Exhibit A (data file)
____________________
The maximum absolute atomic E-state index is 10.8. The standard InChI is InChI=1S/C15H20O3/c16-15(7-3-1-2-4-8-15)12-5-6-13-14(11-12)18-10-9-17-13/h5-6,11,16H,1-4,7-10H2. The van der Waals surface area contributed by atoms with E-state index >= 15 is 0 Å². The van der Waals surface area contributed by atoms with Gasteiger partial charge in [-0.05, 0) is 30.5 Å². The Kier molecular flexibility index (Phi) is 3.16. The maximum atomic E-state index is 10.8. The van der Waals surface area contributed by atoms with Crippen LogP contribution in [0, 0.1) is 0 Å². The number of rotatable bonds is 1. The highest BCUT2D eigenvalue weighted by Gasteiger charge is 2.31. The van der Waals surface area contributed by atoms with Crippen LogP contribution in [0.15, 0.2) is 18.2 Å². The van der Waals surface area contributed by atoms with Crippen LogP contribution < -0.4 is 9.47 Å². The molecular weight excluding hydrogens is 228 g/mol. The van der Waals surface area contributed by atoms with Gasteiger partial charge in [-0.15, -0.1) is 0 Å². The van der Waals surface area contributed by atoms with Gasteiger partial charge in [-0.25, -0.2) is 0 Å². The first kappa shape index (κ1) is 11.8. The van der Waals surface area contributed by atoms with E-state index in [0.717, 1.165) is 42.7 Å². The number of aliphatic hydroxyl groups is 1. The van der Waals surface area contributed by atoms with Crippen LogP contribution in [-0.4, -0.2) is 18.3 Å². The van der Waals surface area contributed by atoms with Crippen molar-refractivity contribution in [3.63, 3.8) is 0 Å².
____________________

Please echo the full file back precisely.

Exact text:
The maximum absolute atomic E-state index is 10.8. The standard InChI is InChI=1S/C15H20O3/c16-15(7-3-1-2-4-8-15)12-5-6-13-14(11-12)18-10-9-17-13/h5-6,11,16H,1-4,7-10H2. The van der Waals surface area contributed by atoms with E-state index >= 15 is 0 Å². The van der Waals surface area contributed by atoms with Gasteiger partial charge in [-0.05, 0) is 30.5 Å². The Kier molecular flexibility index (Phi) is 3.16. The maximum atomic E-state index is 10.8. The van der Waals surface area contributed by atoms with Crippen LogP contribution in [0, 0.1) is 0 Å². The number of rotatable bonds is 1. The highest BCUT2D eigenvalue weighted by Gasteiger charge is 2.31. The van der Waals surface area contributed by atoms with Crippen LogP contribution in [0.15, 0.2) is 18.2 Å². The van der Waals surface area contributed by atoms with Crippen LogP contribution < -0.4 is 9.47 Å². The molecular weight excluding hydrogens is 228 g/mol. The van der Waals surface area contributed by atoms with Gasteiger partial charge in [-0.15, -0.1) is 0 Å². The van der Waals surface area contributed by atoms with Gasteiger partial charge in [-0.25, -0.2) is 0 Å². The first kappa shape index (κ1) is 11.8. The van der Waals surface area contributed by atoms with E-state index in [0.717, 1.165) is 42.7 Å². The number of aliphatic hydroxyl groups is 1. The van der Waals surface area contributed by atoms with Crippen LogP contribution in [-0.4, -0.2) is 18.3 Å². The van der Waals surface area contributed by atoms with Crippen molar-refractivity contribution in [3.63, 3.8) is 0 Å².